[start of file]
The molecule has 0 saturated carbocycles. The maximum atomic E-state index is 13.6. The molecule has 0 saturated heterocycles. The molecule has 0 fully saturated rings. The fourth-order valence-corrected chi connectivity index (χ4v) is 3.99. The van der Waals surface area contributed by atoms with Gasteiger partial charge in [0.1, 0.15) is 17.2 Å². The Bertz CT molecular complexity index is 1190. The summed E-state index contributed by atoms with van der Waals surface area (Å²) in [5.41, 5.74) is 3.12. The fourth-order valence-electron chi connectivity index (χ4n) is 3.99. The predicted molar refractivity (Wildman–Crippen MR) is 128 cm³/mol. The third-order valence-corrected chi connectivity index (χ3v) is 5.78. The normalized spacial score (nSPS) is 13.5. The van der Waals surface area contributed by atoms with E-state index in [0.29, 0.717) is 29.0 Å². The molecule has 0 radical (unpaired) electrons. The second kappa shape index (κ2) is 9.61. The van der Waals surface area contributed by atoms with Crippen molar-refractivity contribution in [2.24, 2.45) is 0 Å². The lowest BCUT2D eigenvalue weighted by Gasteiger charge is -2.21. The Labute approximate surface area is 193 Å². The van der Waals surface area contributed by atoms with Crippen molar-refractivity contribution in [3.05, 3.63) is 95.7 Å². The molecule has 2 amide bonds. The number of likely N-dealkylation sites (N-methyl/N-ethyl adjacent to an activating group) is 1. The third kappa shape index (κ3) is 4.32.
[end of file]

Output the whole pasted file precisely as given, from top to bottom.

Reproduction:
The molecule has 0 saturated carbocycles. The maximum atomic E-state index is 13.6. The molecule has 0 saturated heterocycles. The molecule has 0 fully saturated rings. The fourth-order valence-corrected chi connectivity index (χ4v) is 3.99. The van der Waals surface area contributed by atoms with Gasteiger partial charge in [0.1, 0.15) is 17.2 Å². The Bertz CT molecular complexity index is 1190. The summed E-state index contributed by atoms with van der Waals surface area (Å²) in [5.41, 5.74) is 3.12. The fourth-order valence-electron chi connectivity index (χ4n) is 3.99. The predicted molar refractivity (Wildman–Crippen MR) is 128 cm³/mol. The third-order valence-corrected chi connectivity index (χ3v) is 5.78. The normalized spacial score (nSPS) is 13.5. The van der Waals surface area contributed by atoms with E-state index in [0.29, 0.717) is 29.0 Å². The molecule has 0 radical (unpaired) electrons. The second kappa shape index (κ2) is 9.61. The van der Waals surface area contributed by atoms with Crippen molar-refractivity contribution in [2.24, 2.45) is 0 Å². The lowest BCUT2D eigenvalue weighted by Gasteiger charge is -2.21. The Labute approximate surface area is 193 Å². The van der Waals surface area contributed by atoms with Crippen molar-refractivity contribution in [3.05, 3.63) is 95.7 Å². The molecule has 2 amide bonds. The number of likely N-dealkylation sites (N-methyl/N-ethyl adjacent to an activating group) is 1. The third kappa shape index (κ3) is 4.32.